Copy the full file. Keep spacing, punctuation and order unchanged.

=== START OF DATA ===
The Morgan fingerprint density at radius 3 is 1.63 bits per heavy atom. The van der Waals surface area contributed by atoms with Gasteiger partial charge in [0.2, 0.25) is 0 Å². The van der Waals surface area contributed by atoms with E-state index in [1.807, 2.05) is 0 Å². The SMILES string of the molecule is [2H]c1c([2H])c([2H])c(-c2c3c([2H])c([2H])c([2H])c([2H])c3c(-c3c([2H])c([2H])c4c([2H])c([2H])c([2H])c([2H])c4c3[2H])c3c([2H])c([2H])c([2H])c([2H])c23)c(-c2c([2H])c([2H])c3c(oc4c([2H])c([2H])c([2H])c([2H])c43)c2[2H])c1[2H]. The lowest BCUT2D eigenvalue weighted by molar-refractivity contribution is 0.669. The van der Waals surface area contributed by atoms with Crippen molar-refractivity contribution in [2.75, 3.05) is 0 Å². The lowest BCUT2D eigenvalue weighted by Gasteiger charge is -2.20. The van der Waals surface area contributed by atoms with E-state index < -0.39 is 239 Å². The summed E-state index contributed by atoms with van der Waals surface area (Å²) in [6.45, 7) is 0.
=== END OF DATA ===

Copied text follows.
The Morgan fingerprint density at radius 3 is 1.63 bits per heavy atom. The van der Waals surface area contributed by atoms with Gasteiger partial charge in [0.2, 0.25) is 0 Å². The van der Waals surface area contributed by atoms with E-state index in [1.807, 2.05) is 0 Å². The SMILES string of the molecule is [2H]c1c([2H])c([2H])c(-c2c3c([2H])c([2H])c([2H])c([2H])c3c(-c3c([2H])c([2H])c4c([2H])c([2H])c([2H])c([2H])c4c3[2H])c3c([2H])c([2H])c([2H])c([2H])c23)c(-c2c([2H])c([2H])c3c(oc4c([2H])c([2H])c([2H])c([2H])c43)c2[2H])c1[2H]. The lowest BCUT2D eigenvalue weighted by molar-refractivity contribution is 0.669. The van der Waals surface area contributed by atoms with Crippen molar-refractivity contribution in [2.75, 3.05) is 0 Å². The lowest BCUT2D eigenvalue weighted by Gasteiger charge is -2.20. The van der Waals surface area contributed by atoms with E-state index < -0.39 is 239 Å². The summed E-state index contributed by atoms with van der Waals surface area (Å²) in [6.45, 7) is 0.